Asked by Peter, Denver
What can I do when I am getting A1C test results that vary widely from multiple sources?
Dr. Otis Brawley
Chief Medical Officer,
American Cancer Society
Dear Peter: You ask a fascinating question.
The amount of sugar or glucose in the blood varies throughout the day. When a person eats a meal with a lot of starches or sugars, the glucose level blood goes up. In a nondiabetic person the glucose level goes down to normal, which is generally 80 to 110 milligrams per deciliter, in less than two hours. People with severe diabetes may require oral drugs or an insulin injection to lower their blood sugar.
Hemoglobin is a protein that is found in red blood cells. Its primary purpose is to carry oxygen from the lungs to organs throughout the body. Red blood cells are made in the bone marrow and move to the blood stream where they live for about 120 days. While in the bloodstream, glucose can penetrate the red blood cell wall and bind to hemoglobin.
Hemoglobin A1C (also called HgA1C or A1C) is a measure of glycated hemoglobin. This is the percentage of one's hemoglobin that has glucose bound to it. It can be used as a measure of what a persons' blood sugars have been over the previous three months or so. An HgA1C of 6.5 percent is an average blood sugar of 135 mg/dl. Someone with A1C results of 6.8 to 7.4 percent has reasonable control of his or her blood sugar, but I would want most patients to have even better control. A measure of 8 percent or greater really needs to be under better control.
We see high HgA1Cs that are accurate measurements, but not reflective of glucose control in people with low red cell turnover from iron, vitamin B12 or folate deficiency. HgA1C values may be elevated or decreased in those with chronic kidney disease. These disorders can generally be diagnosed through some simple, highly available blood tests.
There are a few drugs that can change hemoglobin distribution and cause A1C readings that are not representative of blood sugar history. A review of your medicines may be in order. The red blood cell stimulator, erythropoietin can lower HgA1c levels by causing increased red blood cell production and diluting the amount of hemoglobin available to bind to glucose. Malaria-prevention drugs can affect HgA1C, as can the common sulfa antibiotics. These drugs tend to increase red blood cell destruction and production and cause low A1Cs that are not reflective of serum glucose status.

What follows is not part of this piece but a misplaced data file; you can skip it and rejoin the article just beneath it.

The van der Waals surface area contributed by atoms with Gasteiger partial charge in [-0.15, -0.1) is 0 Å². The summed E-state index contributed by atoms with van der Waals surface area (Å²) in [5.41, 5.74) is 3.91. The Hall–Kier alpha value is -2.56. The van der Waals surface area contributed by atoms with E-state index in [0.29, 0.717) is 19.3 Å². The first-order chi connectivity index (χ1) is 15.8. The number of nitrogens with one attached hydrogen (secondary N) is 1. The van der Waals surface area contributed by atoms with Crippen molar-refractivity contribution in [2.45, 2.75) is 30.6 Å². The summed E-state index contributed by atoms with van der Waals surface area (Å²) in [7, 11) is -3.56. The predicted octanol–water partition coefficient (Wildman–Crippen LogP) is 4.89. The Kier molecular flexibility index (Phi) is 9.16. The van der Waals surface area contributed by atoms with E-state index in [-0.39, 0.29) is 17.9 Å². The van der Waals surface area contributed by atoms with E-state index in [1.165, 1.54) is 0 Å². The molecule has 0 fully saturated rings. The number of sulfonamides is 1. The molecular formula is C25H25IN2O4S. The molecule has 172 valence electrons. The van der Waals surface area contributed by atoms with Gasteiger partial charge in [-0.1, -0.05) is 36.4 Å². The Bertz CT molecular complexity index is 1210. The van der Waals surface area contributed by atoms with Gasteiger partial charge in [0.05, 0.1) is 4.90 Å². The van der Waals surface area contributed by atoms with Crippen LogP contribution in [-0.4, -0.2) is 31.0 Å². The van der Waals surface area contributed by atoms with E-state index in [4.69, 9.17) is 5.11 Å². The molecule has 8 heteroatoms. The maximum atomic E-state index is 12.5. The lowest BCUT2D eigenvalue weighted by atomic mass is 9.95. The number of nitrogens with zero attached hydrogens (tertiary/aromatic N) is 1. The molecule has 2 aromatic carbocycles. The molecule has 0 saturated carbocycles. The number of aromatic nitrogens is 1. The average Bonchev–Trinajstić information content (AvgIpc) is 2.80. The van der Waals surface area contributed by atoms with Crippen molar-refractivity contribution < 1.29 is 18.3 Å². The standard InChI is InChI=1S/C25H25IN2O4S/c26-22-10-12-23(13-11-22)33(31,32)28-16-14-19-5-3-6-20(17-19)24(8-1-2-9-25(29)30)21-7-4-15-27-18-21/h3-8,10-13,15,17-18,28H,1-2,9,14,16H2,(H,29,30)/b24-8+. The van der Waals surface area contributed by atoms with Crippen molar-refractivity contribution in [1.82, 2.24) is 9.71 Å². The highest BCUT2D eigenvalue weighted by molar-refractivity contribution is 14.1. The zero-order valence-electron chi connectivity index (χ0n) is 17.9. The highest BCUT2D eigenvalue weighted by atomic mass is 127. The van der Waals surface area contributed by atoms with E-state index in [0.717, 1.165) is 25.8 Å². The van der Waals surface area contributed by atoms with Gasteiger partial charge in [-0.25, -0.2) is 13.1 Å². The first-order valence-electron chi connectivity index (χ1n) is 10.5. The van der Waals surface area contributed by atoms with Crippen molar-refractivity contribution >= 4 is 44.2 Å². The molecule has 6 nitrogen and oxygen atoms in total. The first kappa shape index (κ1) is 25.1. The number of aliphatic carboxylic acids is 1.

In the conditions above, the HgA1C that is measured is accurate, but the reading is not representative of glucose control. There are several HgA1c assays or tests that do not give accurate readings with patients who may have an underlying hemoglobin disorder, also called a hemoglobinopathy. There are several common hemoglobin disorders such as sickle cell trait and the thalassemias that are generally asymptomatic and generally of no consequence to the patient having it, but patients can have erroneous HgA1C measurements.
A blood test known as a hemoglobin electrophoresis may also be needed to determine a hemoglobin problem. In a patient with a known hemoglobin disorder, the doctor may want to specifically request that the HgA1C assay be done by boronate affinity chromatography. This is a method that is less affected by hemoglobin disorders. It is possible that the older HgA1Cs you got were this type of test and the newer results are from one of the tests that more affected by hemoglobin disorders.
The National Glycohemoglobin Standardization Program website contains current information about substances and conditions that interfere with A1C test results.
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